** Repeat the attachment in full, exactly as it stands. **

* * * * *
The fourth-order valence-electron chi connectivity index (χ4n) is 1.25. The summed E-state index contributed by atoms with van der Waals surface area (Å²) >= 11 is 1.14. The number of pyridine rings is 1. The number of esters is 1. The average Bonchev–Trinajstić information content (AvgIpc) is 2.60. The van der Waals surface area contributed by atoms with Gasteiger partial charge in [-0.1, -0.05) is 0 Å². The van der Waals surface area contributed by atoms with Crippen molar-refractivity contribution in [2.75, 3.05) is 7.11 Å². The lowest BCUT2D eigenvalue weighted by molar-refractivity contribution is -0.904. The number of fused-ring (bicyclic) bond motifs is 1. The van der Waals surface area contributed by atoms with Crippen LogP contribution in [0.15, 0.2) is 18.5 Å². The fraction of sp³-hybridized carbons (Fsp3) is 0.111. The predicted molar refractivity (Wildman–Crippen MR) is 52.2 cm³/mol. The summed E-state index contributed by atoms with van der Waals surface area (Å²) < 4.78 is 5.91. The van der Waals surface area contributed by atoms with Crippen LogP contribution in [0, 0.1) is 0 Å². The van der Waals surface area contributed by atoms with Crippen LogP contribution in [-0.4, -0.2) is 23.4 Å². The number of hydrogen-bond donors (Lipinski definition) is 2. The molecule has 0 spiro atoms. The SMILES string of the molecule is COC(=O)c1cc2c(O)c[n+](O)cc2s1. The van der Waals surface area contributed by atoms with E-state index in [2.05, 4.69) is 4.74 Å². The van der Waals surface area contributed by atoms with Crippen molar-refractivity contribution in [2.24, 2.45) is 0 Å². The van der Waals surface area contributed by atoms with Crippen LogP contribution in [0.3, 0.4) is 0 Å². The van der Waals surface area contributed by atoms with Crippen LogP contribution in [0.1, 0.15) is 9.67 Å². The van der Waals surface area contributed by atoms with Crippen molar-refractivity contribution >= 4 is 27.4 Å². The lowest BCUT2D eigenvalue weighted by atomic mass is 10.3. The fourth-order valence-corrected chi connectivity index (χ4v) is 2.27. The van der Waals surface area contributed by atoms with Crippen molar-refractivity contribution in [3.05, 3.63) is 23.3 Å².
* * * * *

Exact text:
The fourth-order valence-electron chi connectivity index (χ4n) is 1.25. The summed E-state index contributed by atoms with van der Waals surface area (Å²) >= 11 is 1.14. The number of pyridine rings is 1. The number of esters is 1. The average Bonchev–Trinajstić information content (AvgIpc) is 2.60. The van der Waals surface area contributed by atoms with Gasteiger partial charge in [-0.1, -0.05) is 0 Å². The van der Waals surface area contributed by atoms with Crippen molar-refractivity contribution in [2.75, 3.05) is 7.11 Å². The lowest BCUT2D eigenvalue weighted by molar-refractivity contribution is -0.904. The number of fused-ring (bicyclic) bond motifs is 1. The van der Waals surface area contributed by atoms with Crippen LogP contribution in [0.15, 0.2) is 18.5 Å². The fraction of sp³-hybridized carbons (Fsp3) is 0.111. The predicted molar refractivity (Wildman–Crippen MR) is 52.2 cm³/mol. The summed E-state index contributed by atoms with van der Waals surface area (Å²) < 4.78 is 5.91. The van der Waals surface area contributed by atoms with Crippen LogP contribution in [0, 0.1) is 0 Å². The van der Waals surface area contributed by atoms with Crippen LogP contribution in [-0.4, -0.2) is 23.4 Å². The number of hydrogen-bond donors (Lipinski definition) is 2. The molecule has 0 spiro atoms. The SMILES string of the molecule is COC(=O)c1cc2c(O)c[n+](O)cc2s1. The van der Waals surface area contributed by atoms with E-state index in [2.05, 4.69) is 4.74 Å². The van der Waals surface area contributed by atoms with Crippen molar-refractivity contribution in [2.24, 2.45) is 0 Å². The van der Waals surface area contributed by atoms with Crippen LogP contribution in [0.3, 0.4) is 0 Å². The van der Waals surface area contributed by atoms with Crippen LogP contribution in [0.1, 0.15) is 9.67 Å². The van der Waals surface area contributed by atoms with Crippen molar-refractivity contribution >= 4 is 27.4 Å². The lowest BCUT2D eigenvalue weighted by atomic mass is 10.3. The fourth-order valence-corrected chi connectivity index (χ4v) is 2.27. The van der Waals surface area contributed by atoms with Crippen molar-refractivity contribution in [3.05, 3.63) is 23.3 Å².